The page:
One Quarter of Young Adults Have Little to No Relationship With a Parent

( – Family breakdown is behind many of the social problems we’re facing, and for decades conservatives have criticized the rise of divorce and single parenthood. Researchers have found an alarming new trend, though. Even in families that haven’t officially broken up, a shocking percentage of adult children are estranged from at least one of their parents.

The Vanishing American Family

In 1965, a controversial report by future senator Daniel Patrick Moynihan (D-NY) warned that the rise of single parenthood among black Americans was a destructive trend that would damage economic and political equality between the races. In the decades since then, researchers from multiple countries have consistently found that children brought up by two parents in a conventional family do better in life than those who aren’t. At the same time, the family breakdown that worried Moynihan has spread into all racial groups in the US, and is still going rapidly. A recent study shows that more than a quarter of young American adults have little or no relationship with one or both parents.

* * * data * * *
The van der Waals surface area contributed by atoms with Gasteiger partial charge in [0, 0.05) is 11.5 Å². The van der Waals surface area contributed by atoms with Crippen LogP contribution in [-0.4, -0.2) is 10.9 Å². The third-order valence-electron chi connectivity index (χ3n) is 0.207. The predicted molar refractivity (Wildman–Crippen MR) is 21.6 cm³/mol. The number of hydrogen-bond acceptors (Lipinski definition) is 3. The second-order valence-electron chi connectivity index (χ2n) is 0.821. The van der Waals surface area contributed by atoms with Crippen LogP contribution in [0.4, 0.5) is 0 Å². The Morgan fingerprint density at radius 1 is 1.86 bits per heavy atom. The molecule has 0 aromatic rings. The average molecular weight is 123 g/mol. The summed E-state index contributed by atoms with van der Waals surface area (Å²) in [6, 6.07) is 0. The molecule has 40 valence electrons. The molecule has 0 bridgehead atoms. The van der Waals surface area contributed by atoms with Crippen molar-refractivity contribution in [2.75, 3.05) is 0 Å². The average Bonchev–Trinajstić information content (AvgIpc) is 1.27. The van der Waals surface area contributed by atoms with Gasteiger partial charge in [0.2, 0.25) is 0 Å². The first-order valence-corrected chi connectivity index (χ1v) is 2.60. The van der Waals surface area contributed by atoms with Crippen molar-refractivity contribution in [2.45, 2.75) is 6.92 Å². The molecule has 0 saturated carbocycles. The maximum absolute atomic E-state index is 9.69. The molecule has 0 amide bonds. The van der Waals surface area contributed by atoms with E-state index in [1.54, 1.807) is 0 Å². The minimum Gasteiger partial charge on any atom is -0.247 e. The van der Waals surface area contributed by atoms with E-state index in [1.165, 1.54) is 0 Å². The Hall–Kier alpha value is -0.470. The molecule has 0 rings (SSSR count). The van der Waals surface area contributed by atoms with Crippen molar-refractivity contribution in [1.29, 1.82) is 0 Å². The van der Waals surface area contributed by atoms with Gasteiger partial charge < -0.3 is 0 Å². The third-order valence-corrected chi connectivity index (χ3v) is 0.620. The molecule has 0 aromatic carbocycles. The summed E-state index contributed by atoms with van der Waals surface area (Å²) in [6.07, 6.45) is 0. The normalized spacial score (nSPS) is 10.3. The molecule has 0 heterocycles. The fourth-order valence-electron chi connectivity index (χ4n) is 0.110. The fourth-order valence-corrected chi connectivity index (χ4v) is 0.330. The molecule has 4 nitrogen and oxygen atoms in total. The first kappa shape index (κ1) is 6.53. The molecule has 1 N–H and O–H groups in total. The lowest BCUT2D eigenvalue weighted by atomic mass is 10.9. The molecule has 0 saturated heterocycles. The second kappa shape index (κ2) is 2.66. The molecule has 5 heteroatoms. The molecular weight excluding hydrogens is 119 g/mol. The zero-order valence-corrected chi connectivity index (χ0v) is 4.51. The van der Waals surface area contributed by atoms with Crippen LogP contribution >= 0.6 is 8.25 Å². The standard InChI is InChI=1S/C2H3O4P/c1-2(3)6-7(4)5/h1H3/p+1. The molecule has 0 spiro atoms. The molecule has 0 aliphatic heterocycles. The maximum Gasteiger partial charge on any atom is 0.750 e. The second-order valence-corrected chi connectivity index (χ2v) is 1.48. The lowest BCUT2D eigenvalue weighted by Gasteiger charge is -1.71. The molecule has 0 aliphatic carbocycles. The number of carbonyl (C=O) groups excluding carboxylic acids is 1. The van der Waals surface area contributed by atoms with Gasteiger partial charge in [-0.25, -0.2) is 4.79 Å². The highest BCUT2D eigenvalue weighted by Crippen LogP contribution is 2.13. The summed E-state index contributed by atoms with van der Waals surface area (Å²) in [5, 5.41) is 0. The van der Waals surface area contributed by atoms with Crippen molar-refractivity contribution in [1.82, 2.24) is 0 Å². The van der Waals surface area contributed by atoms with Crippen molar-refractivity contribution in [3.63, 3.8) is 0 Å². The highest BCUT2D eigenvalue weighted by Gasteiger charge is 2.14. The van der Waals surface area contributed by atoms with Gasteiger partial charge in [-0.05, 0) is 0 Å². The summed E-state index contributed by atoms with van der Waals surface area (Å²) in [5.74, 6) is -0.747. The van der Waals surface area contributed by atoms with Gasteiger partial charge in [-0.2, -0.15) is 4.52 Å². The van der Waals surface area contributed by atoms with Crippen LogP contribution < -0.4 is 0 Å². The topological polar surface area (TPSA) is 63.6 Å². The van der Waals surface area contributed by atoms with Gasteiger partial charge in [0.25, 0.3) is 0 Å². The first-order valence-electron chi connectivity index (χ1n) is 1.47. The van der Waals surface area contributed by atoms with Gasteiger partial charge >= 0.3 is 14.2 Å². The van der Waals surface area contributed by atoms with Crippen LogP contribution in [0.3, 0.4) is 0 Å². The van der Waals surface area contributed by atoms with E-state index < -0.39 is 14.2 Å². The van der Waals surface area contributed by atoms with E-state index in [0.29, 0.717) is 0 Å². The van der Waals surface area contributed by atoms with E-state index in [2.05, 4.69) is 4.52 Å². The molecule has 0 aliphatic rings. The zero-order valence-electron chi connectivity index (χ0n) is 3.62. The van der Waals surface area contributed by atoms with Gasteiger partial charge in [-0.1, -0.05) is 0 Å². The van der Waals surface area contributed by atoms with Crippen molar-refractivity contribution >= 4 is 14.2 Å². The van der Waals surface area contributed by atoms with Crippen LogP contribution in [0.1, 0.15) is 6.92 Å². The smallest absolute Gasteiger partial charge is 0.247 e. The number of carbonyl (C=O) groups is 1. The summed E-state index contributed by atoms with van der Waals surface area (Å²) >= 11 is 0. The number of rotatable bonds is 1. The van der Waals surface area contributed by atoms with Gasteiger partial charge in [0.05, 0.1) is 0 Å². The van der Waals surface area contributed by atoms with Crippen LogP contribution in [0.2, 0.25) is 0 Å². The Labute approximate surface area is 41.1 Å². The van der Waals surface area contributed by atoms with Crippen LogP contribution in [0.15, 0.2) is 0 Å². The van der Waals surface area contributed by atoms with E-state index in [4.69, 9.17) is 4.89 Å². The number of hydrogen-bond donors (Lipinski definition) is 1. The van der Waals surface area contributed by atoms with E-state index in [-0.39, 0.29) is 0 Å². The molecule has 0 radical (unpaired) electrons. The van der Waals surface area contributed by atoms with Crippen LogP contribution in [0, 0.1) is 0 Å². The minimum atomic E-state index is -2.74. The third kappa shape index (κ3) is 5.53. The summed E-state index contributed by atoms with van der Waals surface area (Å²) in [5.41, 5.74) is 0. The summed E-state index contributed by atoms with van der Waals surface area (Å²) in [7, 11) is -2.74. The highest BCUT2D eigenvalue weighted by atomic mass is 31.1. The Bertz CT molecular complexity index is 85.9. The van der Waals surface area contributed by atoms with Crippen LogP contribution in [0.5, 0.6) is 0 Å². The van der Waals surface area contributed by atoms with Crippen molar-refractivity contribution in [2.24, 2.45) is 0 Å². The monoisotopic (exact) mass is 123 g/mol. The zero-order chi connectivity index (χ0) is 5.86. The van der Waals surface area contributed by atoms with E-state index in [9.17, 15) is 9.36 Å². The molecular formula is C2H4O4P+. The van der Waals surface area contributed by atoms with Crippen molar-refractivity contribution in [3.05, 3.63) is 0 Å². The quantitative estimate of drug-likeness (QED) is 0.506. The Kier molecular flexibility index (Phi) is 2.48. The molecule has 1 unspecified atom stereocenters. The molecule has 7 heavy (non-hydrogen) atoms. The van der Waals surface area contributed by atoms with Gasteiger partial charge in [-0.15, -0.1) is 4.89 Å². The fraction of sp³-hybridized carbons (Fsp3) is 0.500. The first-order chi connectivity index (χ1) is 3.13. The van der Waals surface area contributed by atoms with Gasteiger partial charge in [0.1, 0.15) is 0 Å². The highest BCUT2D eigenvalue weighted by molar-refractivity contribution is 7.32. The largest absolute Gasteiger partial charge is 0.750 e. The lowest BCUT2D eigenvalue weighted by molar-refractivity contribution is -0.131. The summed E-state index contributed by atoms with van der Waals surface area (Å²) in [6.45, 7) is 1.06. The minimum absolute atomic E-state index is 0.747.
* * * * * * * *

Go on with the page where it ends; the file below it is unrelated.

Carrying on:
The study, published in the December 2022 edition of the Journal of Marriage and Family, analyzed data from multiple previous studies of young American adults aged from college students to 32 years old. Based on that data, they calculated that the average young adult has contact with a parent at least twice a week –- 100 times a year –- and feels “high levels of emotional closeness” with their parents. However, many of them either had little or no contact, didn’t feel emotional closeness or both. Twenty-six percent of them were estranged from their fathers; a much lower, but still significant, 6% were estranged from their mothers.

Why Is This Happening?

The researchers found that, with people communicating through social media, young adults often cut off parents by blocking their email addresses and social media. One author thinks social media is actually making the problem worse. Joshua Coleman says “influencers” are encouraging young people to think “you don’t owe your parents anything,” while therapists teach them that parents are a source of trauma and the way to heal and be happy is to cut them off. Ohio State University sociologist Rin Rezek blames “this new desire to have healthy relationships,” and says people might choose not to have parents as family members. Of course there’s nothing wrong with wanting healthy relationships –- but do today’s social media-addled young people know what a healthy relationship is? Meanwhile, decades of research shows that for most people, having parents in your life is key to being happy and successful.   

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